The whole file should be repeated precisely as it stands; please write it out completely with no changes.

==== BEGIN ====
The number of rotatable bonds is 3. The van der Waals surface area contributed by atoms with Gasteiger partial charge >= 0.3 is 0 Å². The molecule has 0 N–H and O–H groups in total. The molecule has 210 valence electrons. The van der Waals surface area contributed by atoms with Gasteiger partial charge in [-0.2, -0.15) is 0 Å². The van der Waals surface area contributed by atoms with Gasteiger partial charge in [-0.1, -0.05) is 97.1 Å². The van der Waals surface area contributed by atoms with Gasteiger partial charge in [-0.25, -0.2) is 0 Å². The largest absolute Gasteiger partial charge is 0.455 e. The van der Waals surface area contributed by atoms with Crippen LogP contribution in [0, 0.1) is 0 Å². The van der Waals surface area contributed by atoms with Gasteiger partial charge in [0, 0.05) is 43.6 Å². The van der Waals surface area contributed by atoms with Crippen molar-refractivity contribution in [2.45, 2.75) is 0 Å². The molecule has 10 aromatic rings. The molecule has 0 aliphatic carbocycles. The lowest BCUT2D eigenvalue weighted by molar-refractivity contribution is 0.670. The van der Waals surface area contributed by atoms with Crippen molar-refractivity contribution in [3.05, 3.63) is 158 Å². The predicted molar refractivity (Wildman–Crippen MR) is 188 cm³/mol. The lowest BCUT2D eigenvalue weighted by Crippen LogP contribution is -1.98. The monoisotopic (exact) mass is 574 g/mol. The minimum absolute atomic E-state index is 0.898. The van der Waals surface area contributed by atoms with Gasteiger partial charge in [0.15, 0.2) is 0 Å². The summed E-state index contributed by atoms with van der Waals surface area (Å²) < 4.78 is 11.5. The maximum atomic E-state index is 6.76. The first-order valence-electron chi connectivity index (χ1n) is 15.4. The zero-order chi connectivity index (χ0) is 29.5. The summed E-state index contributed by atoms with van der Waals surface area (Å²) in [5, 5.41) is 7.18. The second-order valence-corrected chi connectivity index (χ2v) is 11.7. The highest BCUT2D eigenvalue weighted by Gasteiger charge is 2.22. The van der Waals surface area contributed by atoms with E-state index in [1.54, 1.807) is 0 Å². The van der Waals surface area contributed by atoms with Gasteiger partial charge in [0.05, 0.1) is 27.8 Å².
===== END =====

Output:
The number of rotatable bonds is 3. The van der Waals surface area contributed by atoms with Gasteiger partial charge >= 0.3 is 0 Å². The molecule has 0 N–H and O–H groups in total. The molecule has 210 valence electrons. The van der Waals surface area contributed by atoms with Gasteiger partial charge in [-0.2, -0.15) is 0 Å². The van der Waals surface area contributed by atoms with Gasteiger partial charge in [-0.1, -0.05) is 97.1 Å². The van der Waals surface area contributed by atoms with Gasteiger partial charge in [-0.25, -0.2) is 0 Å². The largest absolute Gasteiger partial charge is 0.455 e. The van der Waals surface area contributed by atoms with Crippen LogP contribution in [0, 0.1) is 0 Å². The van der Waals surface area contributed by atoms with Gasteiger partial charge in [0, 0.05) is 43.6 Å². The van der Waals surface area contributed by atoms with Crippen molar-refractivity contribution in [2.45, 2.75) is 0 Å². The molecule has 10 aromatic rings. The molecule has 0 aliphatic carbocycles. The lowest BCUT2D eigenvalue weighted by molar-refractivity contribution is 0.670. The van der Waals surface area contributed by atoms with Crippen molar-refractivity contribution in [3.05, 3.63) is 158 Å². The predicted molar refractivity (Wildman–Crippen MR) is 188 cm³/mol. The lowest BCUT2D eigenvalue weighted by Crippen LogP contribution is -1.98. The monoisotopic (exact) mass is 574 g/mol. The minimum absolute atomic E-state index is 0.898. The van der Waals surface area contributed by atoms with Gasteiger partial charge in [0.15, 0.2) is 0 Å². The summed E-state index contributed by atoms with van der Waals surface area (Å²) < 4.78 is 11.5. The maximum atomic E-state index is 6.76. The first-order valence-electron chi connectivity index (χ1n) is 15.4. The zero-order chi connectivity index (χ0) is 29.5. The summed E-state index contributed by atoms with van der Waals surface area (Å²) in [5, 5.41) is 7.18. The second-order valence-corrected chi connectivity index (χ2v) is 11.7. The highest BCUT2D eigenvalue weighted by Gasteiger charge is 2.22. The van der Waals surface area contributed by atoms with E-state index in [1.54, 1.807) is 0 Å². The van der Waals surface area contributed by atoms with Gasteiger partial charge in [0.05, 0.1) is 27.8 Å².